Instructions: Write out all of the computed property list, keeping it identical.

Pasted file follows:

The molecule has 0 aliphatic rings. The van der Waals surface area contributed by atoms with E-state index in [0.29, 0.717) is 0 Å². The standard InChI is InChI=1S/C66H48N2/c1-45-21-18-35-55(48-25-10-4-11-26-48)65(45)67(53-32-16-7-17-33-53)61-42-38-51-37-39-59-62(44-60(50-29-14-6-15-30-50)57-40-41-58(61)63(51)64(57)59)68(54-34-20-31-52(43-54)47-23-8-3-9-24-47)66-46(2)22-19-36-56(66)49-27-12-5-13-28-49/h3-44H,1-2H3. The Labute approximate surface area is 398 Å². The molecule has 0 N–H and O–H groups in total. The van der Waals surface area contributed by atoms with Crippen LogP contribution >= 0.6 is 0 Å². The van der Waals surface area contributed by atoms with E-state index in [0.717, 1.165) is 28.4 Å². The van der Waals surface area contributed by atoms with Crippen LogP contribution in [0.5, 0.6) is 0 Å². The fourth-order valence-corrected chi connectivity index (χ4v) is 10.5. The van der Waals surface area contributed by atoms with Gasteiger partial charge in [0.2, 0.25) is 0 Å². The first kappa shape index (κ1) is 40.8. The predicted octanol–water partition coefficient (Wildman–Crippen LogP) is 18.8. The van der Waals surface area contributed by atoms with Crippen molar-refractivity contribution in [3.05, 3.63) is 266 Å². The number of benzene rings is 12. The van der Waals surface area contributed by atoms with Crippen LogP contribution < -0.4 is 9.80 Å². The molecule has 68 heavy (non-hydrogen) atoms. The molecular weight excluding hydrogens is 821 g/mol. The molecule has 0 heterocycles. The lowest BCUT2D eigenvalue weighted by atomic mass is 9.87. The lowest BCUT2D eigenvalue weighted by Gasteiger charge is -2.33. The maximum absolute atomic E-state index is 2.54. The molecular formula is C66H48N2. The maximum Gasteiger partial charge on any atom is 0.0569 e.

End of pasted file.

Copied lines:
The molecule has 0 aliphatic rings. The van der Waals surface area contributed by atoms with E-state index in [0.29, 0.717) is 0 Å². The standard InChI is InChI=1S/C66H48N2/c1-45-21-18-35-55(48-25-10-4-11-26-48)65(45)67(53-32-16-7-17-33-53)61-42-38-51-37-39-59-62(44-60(50-29-14-6-15-30-50)57-40-41-58(61)63(51)64(57)59)68(54-34-20-31-52(43-54)47-23-8-3-9-24-47)66-46(2)22-19-36-56(66)49-27-12-5-13-28-49/h3-44H,1-2H3. The Labute approximate surface area is 398 Å². The molecule has 0 N–H and O–H groups in total. The van der Waals surface area contributed by atoms with Crippen LogP contribution >= 0.6 is 0 Å². The van der Waals surface area contributed by atoms with E-state index in [0.717, 1.165) is 28.4 Å². The van der Waals surface area contributed by atoms with Crippen LogP contribution in [0.5, 0.6) is 0 Å². The fourth-order valence-corrected chi connectivity index (χ4v) is 10.5. The van der Waals surface area contributed by atoms with Gasteiger partial charge in [0.2, 0.25) is 0 Å². The first kappa shape index (κ1) is 40.8. The predicted octanol–water partition coefficient (Wildman–Crippen LogP) is 18.8. The van der Waals surface area contributed by atoms with Crippen molar-refractivity contribution in [3.05, 3.63) is 266 Å². The number of benzene rings is 12. The van der Waals surface area contributed by atoms with Crippen LogP contribution < -0.4 is 9.80 Å². The molecule has 68 heavy (non-hydrogen) atoms. The molecular weight excluding hydrogens is 821 g/mol. The molecule has 0 heterocycles. The lowest BCUT2D eigenvalue weighted by atomic mass is 9.87. The lowest BCUT2D eigenvalue weighted by Gasteiger charge is -2.33. The maximum absolute atomic E-state index is 2.54. The molecular formula is C66H48N2. The maximum Gasteiger partial charge on any atom is 0.0569 e.